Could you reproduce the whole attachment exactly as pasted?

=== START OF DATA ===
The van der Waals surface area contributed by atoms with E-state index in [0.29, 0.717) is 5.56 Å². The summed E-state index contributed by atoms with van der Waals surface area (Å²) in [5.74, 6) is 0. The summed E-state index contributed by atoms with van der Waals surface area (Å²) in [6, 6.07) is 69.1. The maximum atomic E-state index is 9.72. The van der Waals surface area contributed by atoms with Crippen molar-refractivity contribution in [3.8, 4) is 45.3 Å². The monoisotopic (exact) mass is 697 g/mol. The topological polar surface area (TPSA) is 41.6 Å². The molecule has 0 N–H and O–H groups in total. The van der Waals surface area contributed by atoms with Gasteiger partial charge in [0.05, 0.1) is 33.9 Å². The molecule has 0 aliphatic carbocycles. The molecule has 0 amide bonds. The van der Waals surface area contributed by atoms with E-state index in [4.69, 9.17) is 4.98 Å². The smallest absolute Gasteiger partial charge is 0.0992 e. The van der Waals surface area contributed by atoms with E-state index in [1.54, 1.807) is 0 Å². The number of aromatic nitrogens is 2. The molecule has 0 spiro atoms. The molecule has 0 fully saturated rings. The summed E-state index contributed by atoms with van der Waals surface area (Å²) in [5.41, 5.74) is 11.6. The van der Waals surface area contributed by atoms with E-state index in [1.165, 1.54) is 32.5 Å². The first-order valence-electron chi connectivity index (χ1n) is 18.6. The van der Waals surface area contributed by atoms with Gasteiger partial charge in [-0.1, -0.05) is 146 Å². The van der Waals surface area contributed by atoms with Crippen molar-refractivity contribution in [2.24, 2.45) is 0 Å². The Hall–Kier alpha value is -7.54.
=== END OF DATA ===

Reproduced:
The van der Waals surface area contributed by atoms with E-state index in [0.29, 0.717) is 5.56 Å². The summed E-state index contributed by atoms with van der Waals surface area (Å²) in [5.74, 6) is 0. The summed E-state index contributed by atoms with van der Waals surface area (Å²) in [6, 6.07) is 69.1. The maximum atomic E-state index is 9.72. The van der Waals surface area contributed by atoms with Crippen molar-refractivity contribution in [3.8, 4) is 45.3 Å². The monoisotopic (exact) mass is 697 g/mol. The topological polar surface area (TPSA) is 41.6 Å². The molecule has 0 N–H and O–H groups in total. The van der Waals surface area contributed by atoms with Gasteiger partial charge in [0.05, 0.1) is 33.9 Å². The molecule has 0 aliphatic carbocycles. The molecule has 0 amide bonds. The van der Waals surface area contributed by atoms with E-state index in [4.69, 9.17) is 4.98 Å². The smallest absolute Gasteiger partial charge is 0.0992 e. The van der Waals surface area contributed by atoms with E-state index in [1.54, 1.807) is 0 Å². The number of aromatic nitrogens is 2. The molecule has 0 spiro atoms. The molecule has 0 fully saturated rings. The summed E-state index contributed by atoms with van der Waals surface area (Å²) in [5.41, 5.74) is 11.6. The van der Waals surface area contributed by atoms with E-state index in [1.165, 1.54) is 32.5 Å². The first-order valence-electron chi connectivity index (χ1n) is 18.6. The van der Waals surface area contributed by atoms with Gasteiger partial charge in [-0.1, -0.05) is 146 Å². The van der Waals surface area contributed by atoms with Crippen molar-refractivity contribution in [2.24, 2.45) is 0 Å². The Hall–Kier alpha value is -7.54.